Consumer Litigation: California District Court Dismisses Child Slave Labor Disclosure Claims Against Chocolatiers
US Magistrate Judge Joseph C. Spero granted motions to dismiss filed by two famous chocolatiers facing putative class actions for alleged unethical supply chain practices on March 29, 2016. The plaintiffs alleged Nestle USA Inc. and The Hershey Company failed to disclose on their products' labels that "child slaves" in the Ivory Coast harvested cocoa beans used in their products. The plaintiffs claimed that nondisclosure violated California's Unfair Competition Law, Consumers Legal Remedies Act, and False Advertising Law.
In two similar opinions, the court held that "[a] duty to disclose under California law does not extend to all information that may persuade a consumer to make different purchasing decisions" and that the defendants were only required to disclose "issues of product safety, unless disclosure is necessary to counter an affirmative misrepresentation." The plaintiffs also failed to state a claim under the False Advertising Law because they alleged "pure omissions," rather than false or misleading statements.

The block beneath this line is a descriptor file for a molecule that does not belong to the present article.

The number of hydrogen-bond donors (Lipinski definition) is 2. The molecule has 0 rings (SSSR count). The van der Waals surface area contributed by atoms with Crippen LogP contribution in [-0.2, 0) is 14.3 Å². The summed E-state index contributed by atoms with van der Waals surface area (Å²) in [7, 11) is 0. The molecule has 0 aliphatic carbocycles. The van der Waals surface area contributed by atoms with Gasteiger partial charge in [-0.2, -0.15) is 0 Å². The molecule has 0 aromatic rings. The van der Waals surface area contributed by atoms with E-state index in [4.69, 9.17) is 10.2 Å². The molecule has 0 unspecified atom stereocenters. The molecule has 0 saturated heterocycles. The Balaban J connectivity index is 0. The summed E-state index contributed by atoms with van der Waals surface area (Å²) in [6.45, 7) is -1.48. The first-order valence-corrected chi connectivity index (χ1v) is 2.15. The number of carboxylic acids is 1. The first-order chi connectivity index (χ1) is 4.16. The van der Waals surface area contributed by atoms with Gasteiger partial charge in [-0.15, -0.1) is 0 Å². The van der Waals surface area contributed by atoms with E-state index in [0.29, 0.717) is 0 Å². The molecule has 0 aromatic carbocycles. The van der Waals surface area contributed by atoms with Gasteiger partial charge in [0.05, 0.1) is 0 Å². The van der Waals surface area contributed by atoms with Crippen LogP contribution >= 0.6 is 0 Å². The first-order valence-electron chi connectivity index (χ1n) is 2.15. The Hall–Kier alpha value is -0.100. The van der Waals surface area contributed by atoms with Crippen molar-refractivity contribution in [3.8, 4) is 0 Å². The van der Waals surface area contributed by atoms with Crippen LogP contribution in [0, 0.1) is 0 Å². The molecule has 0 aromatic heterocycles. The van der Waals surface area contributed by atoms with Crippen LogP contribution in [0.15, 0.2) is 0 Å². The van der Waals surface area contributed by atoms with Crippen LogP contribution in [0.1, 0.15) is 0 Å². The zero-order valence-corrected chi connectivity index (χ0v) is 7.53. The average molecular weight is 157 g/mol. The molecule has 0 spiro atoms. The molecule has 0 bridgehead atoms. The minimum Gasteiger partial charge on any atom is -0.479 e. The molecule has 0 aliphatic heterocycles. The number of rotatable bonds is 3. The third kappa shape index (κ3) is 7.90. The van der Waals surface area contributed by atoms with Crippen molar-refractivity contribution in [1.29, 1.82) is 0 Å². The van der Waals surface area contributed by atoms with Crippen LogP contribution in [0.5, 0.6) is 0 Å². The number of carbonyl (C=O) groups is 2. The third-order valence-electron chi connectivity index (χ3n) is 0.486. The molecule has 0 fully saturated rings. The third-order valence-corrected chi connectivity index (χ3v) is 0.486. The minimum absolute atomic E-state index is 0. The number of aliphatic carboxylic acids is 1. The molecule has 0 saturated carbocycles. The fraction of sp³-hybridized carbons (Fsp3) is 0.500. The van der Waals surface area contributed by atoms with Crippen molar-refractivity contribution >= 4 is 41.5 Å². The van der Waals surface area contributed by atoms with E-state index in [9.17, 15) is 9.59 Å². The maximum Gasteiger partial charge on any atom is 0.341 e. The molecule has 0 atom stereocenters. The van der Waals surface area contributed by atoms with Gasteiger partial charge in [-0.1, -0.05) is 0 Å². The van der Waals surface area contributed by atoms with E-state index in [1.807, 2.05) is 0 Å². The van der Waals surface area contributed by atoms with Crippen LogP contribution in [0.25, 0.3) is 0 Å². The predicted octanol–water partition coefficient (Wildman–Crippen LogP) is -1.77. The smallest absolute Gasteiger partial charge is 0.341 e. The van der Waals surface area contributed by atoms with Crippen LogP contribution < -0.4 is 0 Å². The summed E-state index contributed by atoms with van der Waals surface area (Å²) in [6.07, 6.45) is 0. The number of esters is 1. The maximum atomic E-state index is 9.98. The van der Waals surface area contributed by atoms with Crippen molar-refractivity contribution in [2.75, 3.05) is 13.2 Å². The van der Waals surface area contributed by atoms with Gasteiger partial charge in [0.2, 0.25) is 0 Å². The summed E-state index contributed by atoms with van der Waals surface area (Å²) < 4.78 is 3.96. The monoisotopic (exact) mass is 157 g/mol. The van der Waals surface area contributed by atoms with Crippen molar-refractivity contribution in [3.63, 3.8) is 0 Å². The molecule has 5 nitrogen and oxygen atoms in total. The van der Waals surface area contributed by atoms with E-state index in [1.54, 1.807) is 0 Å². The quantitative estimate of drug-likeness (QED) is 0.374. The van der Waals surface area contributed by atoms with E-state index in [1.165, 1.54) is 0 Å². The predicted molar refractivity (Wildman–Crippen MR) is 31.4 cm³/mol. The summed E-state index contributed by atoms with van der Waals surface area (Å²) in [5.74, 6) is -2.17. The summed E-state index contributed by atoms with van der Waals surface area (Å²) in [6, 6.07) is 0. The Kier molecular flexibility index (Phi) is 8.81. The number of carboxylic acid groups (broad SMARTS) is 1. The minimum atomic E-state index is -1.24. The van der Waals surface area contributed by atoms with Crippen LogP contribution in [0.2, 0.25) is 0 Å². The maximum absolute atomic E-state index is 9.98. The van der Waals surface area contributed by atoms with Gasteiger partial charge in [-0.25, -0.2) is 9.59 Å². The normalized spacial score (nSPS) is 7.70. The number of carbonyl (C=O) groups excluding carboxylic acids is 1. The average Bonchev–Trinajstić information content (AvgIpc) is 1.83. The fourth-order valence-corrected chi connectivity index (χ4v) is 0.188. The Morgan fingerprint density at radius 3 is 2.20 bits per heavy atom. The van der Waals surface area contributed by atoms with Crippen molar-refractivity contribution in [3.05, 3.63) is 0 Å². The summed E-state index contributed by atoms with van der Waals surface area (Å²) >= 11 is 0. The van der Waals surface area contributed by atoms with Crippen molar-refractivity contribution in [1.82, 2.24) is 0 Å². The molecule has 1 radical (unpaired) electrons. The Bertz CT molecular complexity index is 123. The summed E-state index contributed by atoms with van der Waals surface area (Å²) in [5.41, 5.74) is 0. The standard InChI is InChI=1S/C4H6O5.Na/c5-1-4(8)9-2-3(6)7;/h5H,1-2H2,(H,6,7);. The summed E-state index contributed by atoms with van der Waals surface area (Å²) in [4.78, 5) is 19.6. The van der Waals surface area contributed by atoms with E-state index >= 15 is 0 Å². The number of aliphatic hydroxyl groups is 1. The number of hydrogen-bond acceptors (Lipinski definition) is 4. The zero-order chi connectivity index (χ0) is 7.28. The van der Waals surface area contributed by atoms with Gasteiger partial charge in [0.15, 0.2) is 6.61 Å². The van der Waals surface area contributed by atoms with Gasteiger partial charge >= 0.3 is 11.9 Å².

Earlier this year, Judge Richard Seeborg dismissed a similar suit brought against Mars, Inc.
© Arnold & Porter Kaye Scholer LLP 2016 All Rights Reserved. This blog post is intended to be a general summary of the law and does not constitute legal advice. You should consult with counsel to determine applicable legal requirements in a specific fact situation.